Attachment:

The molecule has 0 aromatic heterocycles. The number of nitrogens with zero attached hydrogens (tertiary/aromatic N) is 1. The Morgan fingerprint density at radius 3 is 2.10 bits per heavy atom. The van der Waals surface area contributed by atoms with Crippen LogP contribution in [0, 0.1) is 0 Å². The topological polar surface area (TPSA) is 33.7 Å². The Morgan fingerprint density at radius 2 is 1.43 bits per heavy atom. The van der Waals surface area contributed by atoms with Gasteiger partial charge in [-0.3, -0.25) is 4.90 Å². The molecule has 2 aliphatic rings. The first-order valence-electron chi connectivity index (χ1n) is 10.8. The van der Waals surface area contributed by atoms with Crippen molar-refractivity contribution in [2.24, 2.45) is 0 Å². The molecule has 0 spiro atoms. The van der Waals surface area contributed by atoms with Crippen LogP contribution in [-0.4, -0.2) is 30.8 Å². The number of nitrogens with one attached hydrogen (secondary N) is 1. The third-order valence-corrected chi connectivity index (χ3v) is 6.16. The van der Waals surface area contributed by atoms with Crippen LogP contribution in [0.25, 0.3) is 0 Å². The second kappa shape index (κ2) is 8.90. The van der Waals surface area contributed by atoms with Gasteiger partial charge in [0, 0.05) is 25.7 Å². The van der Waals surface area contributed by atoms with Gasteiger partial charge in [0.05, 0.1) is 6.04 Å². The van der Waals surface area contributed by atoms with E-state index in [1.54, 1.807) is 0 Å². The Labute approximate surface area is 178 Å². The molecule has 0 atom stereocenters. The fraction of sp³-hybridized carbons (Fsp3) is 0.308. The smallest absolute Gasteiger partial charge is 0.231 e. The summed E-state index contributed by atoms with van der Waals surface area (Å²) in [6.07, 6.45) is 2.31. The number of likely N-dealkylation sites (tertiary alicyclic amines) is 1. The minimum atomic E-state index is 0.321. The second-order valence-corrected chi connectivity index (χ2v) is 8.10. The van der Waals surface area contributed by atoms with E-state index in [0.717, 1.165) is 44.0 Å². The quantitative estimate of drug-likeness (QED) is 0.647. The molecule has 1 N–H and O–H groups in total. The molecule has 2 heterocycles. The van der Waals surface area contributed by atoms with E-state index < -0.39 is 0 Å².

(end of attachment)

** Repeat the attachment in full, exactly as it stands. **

The molecule has 0 aromatic heterocycles. The number of nitrogens with zero attached hydrogens (tertiary/aromatic N) is 1. The Morgan fingerprint density at radius 3 is 2.10 bits per heavy atom. The van der Waals surface area contributed by atoms with Crippen LogP contribution in [0, 0.1) is 0 Å². The topological polar surface area (TPSA) is 33.7 Å². The Morgan fingerprint density at radius 2 is 1.43 bits per heavy atom. The van der Waals surface area contributed by atoms with Gasteiger partial charge in [-0.3, -0.25) is 4.90 Å². The molecule has 2 aliphatic rings. The first-order valence-electron chi connectivity index (χ1n) is 10.8. The van der Waals surface area contributed by atoms with Crippen molar-refractivity contribution in [2.24, 2.45) is 0 Å². The molecule has 0 spiro atoms. The van der Waals surface area contributed by atoms with Crippen LogP contribution in [-0.4, -0.2) is 30.8 Å². The number of nitrogens with one attached hydrogen (secondary N) is 1. The third-order valence-corrected chi connectivity index (χ3v) is 6.16. The van der Waals surface area contributed by atoms with Crippen LogP contribution in [0.25, 0.3) is 0 Å². The second kappa shape index (κ2) is 8.90. The van der Waals surface area contributed by atoms with Gasteiger partial charge in [0, 0.05) is 25.7 Å². The van der Waals surface area contributed by atoms with Gasteiger partial charge in [0.05, 0.1) is 6.04 Å². The van der Waals surface area contributed by atoms with E-state index in [1.54, 1.807) is 0 Å². The Labute approximate surface area is 178 Å². The molecule has 0 atom stereocenters. The fraction of sp³-hybridized carbons (Fsp3) is 0.308. The smallest absolute Gasteiger partial charge is 0.231 e. The summed E-state index contributed by atoms with van der Waals surface area (Å²) in [6.07, 6.45) is 2.31. The number of likely N-dealkylation sites (tertiary alicyclic amines) is 1. The minimum atomic E-state index is 0.321. The second-order valence-corrected chi connectivity index (χ2v) is 8.10. The van der Waals surface area contributed by atoms with E-state index in [0.717, 1.165) is 44.0 Å². The quantitative estimate of drug-likeness (QED) is 0.647. The molecule has 1 N–H and O–H groups in total. The molecule has 2 heterocycles. The van der Waals surface area contributed by atoms with E-state index < -0.39 is 0 Å².